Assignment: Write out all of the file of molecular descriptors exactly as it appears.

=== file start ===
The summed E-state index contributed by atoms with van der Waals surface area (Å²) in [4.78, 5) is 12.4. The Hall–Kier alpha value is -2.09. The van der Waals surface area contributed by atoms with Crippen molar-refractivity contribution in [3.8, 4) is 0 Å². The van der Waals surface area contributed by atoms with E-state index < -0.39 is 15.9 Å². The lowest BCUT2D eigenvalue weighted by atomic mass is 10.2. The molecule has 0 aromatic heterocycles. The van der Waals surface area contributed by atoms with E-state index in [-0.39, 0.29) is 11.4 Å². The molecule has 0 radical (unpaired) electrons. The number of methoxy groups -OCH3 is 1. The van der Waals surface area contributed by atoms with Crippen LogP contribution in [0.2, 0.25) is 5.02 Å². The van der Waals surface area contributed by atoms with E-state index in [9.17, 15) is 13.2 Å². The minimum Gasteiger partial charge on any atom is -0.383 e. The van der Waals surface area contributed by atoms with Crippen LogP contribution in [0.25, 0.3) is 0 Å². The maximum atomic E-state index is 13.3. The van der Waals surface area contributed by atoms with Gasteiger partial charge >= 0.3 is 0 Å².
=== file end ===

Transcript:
The summed E-state index contributed by atoms with van der Waals surface area (Å²) in [4.78, 5) is 12.4. The Hall–Kier alpha value is -2.09. The van der Waals surface area contributed by atoms with Crippen molar-refractivity contribution in [3.8, 4) is 0 Å². The van der Waals surface area contributed by atoms with E-state index < -0.39 is 15.9 Å². The lowest BCUT2D eigenvalue weighted by atomic mass is 10.2. The molecule has 0 aromatic heterocycles. The van der Waals surface area contributed by atoms with E-state index in [-0.39, 0.29) is 11.4 Å². The molecule has 0 radical (unpaired) electrons. The number of methoxy groups -OCH3 is 1. The van der Waals surface area contributed by atoms with Crippen LogP contribution in [0.2, 0.25) is 5.02 Å². The van der Waals surface area contributed by atoms with E-state index in [9.17, 15) is 13.2 Å². The minimum Gasteiger partial charge on any atom is -0.383 e. The van der Waals surface area contributed by atoms with Crippen LogP contribution in [0.25, 0.3) is 0 Å². The maximum atomic E-state index is 13.3. The van der Waals surface area contributed by atoms with Gasteiger partial charge >= 0.3 is 0 Å².